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Is There A Way To Prevent?


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#1 computerworks

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Posted 07 August 2008 - 04:24 PM

We are a service shop now fixing dozens of infected systems a week... infected with Antivirus XP 2008, Vista Anitvirus and various other vundo derivatives.

Questions...

1. Is there anything published that outlines a foolproof way to prevent these types of infections? What is the entry point and how can it be secured?

2. Has anything been documented on just where users are catching it? Is it truly a drive-by? Are there known sites that are passing this on and can be tested?

Thanks for any known info; we are trying to make our users as protected as possible.

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#2 Galadriel

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Posted 07 August 2008 - 06:53 PM

Hello computerworks,

Frankly prevention starts at the user level. No matter how tight you secure the holes, the malware writers will find new ones to go through. If you really want to prevent, you need to educate. I know that's not what you were looking for, but it's the bottom line.

Simple steps to keep your computer secure!
Antivirus, Antimalware, And Antispyware Resources
Suggested Safe Practices
How did I get infected?
Best Practices - Internet Safety For 2008

And these are just basics. But that's where prevention begins.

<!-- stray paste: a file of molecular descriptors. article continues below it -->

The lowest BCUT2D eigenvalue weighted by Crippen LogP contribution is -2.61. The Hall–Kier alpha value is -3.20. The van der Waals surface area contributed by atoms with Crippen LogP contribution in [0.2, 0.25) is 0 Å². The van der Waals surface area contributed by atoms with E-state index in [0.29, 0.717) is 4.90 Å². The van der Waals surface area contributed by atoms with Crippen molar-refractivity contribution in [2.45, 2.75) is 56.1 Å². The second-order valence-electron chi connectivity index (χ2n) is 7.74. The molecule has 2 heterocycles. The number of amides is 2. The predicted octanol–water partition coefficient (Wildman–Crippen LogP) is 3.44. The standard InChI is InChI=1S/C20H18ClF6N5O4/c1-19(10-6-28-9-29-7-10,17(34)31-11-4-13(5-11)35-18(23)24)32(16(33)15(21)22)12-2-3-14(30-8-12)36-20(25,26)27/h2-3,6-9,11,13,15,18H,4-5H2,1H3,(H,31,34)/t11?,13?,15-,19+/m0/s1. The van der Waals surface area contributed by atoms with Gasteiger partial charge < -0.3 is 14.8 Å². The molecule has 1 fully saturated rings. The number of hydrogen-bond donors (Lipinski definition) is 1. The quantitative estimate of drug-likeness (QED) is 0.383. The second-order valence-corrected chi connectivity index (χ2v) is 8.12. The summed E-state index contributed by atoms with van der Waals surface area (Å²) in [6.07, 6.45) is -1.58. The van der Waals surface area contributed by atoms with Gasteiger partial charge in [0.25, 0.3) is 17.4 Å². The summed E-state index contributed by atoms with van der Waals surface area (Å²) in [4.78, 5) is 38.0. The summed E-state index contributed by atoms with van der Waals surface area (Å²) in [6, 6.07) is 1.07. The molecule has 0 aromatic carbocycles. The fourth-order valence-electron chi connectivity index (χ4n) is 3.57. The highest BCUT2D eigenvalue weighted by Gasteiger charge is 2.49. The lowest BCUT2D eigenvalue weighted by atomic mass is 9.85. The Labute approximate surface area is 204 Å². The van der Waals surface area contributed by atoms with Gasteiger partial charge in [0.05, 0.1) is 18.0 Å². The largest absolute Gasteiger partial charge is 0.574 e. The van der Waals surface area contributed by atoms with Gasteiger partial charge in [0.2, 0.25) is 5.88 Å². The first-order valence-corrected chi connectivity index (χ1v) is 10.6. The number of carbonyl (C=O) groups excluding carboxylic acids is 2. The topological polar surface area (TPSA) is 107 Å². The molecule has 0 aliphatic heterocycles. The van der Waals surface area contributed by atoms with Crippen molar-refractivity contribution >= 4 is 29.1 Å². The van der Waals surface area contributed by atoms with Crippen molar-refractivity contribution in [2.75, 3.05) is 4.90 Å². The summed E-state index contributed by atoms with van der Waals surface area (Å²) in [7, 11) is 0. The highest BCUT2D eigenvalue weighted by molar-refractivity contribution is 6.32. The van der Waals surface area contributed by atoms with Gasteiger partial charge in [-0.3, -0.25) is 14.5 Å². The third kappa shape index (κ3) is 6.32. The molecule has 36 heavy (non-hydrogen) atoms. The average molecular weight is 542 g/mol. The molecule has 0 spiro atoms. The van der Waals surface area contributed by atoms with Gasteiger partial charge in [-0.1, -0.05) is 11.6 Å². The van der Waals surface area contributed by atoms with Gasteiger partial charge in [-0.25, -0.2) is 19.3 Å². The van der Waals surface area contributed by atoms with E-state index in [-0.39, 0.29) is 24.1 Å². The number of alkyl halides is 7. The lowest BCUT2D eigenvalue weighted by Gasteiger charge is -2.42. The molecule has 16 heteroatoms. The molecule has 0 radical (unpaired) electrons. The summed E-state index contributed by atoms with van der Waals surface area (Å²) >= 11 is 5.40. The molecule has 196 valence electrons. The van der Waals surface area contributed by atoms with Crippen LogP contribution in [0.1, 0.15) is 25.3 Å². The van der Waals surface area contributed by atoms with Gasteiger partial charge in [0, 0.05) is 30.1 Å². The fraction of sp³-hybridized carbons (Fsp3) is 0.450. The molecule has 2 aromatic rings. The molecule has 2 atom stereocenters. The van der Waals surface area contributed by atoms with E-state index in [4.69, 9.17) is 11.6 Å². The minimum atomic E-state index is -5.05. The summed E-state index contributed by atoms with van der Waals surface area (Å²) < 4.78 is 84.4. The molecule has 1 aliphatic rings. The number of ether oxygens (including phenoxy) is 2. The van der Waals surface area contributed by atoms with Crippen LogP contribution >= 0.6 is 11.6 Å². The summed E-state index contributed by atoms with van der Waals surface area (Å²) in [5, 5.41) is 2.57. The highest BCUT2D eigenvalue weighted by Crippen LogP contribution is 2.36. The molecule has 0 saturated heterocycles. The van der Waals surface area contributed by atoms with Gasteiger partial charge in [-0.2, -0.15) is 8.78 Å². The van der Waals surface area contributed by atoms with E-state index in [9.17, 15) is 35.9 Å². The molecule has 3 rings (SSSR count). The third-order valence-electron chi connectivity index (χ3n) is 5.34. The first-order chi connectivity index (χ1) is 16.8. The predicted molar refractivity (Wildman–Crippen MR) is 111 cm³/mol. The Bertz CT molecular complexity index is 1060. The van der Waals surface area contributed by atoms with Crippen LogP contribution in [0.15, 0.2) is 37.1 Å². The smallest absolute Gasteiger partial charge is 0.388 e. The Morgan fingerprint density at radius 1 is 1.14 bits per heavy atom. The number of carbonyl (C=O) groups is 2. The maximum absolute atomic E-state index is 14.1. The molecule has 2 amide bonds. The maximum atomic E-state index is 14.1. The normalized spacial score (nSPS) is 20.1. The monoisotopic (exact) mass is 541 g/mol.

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#3 computerworks

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Posted 08 August 2008 - 04:03 PM

Thanks...those are all good practices.

I am particularly interested in these Vundo variants and how to conclusively block them.

I have seen systems infected by these that are "fully-equipped" with FW, AV and active-monitored Anti-Malware products....
...and still get penetrated.

#4 Galadriel

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Posted 08 August 2008 - 04:33 PM

A lot of the Vundo variants infect through Java exploits. A lot of other nasties also use Java as a portal.

Read this in addition to the rest.
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#5 quietman7

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Posted 08 August 2008 - 04:47 PM

You should also tell those you are helping to avoid gaming sites, underground web pages, pirated software sites, and peer-to-peer (P2P) file sharing programs. They are a security risk which can make your computer susceptible to a smörgåsbord of malware infections, remote attacks, exposure of personal information, and identity theft. Many malicious worms and Trojans spread across P2P file sharing networks, gaming and underground sites. Users visiting such pages may see innocuous-looking banner ads containing code which can trigger pop-up ads and Flash ads that install viruses, Trojans and spyware. Ads are a target for hackers because they offer a stealthy way to distribute malware to a wide range of Internet users. The best way to reduce the risk of infection is to avoid these types of web sites and not use any P2P applications.

Read P2P Software User Advisories and Risks of File-Sharing Technology.
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